I first started talking about reverse mentoring in 2007, when I did a presentation to Campbell Soup global leadership about the Millennial generation. The company went on to develop a so-termed “bridge network” to connect promising young professionals with entrenched Baby Boomer executives.
Reverse mentoring is loosely defined as the process of a less experienced employee offering guidance to a more experienced one. It often includes a relationship that works both ways: seasoned employees can offer advice on how to build a successful career, while newbies can provide a fresh perspective on organizational processes and innovation – especially where it involves evolving technology.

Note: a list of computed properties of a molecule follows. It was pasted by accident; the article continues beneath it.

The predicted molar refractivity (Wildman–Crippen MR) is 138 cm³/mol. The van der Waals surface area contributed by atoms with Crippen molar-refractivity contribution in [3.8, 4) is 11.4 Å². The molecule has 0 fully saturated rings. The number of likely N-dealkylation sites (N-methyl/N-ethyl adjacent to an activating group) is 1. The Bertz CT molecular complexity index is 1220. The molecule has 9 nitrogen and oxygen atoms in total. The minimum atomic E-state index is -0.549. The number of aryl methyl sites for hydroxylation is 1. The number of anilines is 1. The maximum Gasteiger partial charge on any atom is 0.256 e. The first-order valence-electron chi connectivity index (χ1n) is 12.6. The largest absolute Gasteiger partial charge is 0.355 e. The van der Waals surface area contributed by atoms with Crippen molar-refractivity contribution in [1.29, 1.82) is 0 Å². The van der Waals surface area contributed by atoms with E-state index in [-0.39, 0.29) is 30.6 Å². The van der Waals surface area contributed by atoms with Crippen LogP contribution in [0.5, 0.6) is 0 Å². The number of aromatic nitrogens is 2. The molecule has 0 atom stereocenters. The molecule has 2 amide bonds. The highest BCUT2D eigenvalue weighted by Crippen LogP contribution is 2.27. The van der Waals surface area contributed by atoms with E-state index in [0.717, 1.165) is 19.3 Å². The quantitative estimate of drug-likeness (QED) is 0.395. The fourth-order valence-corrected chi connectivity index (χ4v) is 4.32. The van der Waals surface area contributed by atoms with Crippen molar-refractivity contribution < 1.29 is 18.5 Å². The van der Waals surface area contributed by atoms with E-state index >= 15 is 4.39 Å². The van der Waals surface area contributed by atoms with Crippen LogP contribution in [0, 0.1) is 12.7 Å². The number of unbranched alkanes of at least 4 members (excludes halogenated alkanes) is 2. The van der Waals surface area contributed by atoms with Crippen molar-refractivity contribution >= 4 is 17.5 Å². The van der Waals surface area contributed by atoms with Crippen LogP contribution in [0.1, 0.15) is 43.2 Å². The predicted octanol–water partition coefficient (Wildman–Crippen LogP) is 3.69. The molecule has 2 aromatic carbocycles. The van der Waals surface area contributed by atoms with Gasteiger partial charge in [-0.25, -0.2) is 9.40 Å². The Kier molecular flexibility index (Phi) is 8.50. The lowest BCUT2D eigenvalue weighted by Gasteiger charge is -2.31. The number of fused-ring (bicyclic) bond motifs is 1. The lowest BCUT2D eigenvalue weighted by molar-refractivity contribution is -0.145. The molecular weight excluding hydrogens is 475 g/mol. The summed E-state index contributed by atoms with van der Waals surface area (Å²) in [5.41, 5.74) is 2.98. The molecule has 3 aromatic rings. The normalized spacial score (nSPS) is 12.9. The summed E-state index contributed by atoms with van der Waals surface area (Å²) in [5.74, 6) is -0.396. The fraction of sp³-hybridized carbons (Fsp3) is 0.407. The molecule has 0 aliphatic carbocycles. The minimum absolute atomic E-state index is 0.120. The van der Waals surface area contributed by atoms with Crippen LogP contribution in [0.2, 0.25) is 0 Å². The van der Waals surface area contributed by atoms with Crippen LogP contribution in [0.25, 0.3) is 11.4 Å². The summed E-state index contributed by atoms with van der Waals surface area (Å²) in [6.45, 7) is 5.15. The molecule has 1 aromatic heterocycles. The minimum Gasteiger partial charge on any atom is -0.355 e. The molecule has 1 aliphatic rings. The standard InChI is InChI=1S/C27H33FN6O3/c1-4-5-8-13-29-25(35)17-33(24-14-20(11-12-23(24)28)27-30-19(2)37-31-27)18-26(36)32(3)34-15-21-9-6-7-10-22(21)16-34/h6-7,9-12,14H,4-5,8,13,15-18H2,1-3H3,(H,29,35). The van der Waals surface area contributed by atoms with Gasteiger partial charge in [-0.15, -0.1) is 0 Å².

Although currently gaining steam, this is not a new concept. According to the Wall Street Journal, it was initially championed by Jack Welch in the late 90s when he was CEO of General Electric. He ordered 500 top-level executives to reach out to people below them to learn how to use the Internet. In return, the younger professionals achieved greater visibility in the company.
If reverse mentoring sounds intriguing to you but there isn’t an established program in your company, check out my post on the Fast Track blog for advice on how to implement it.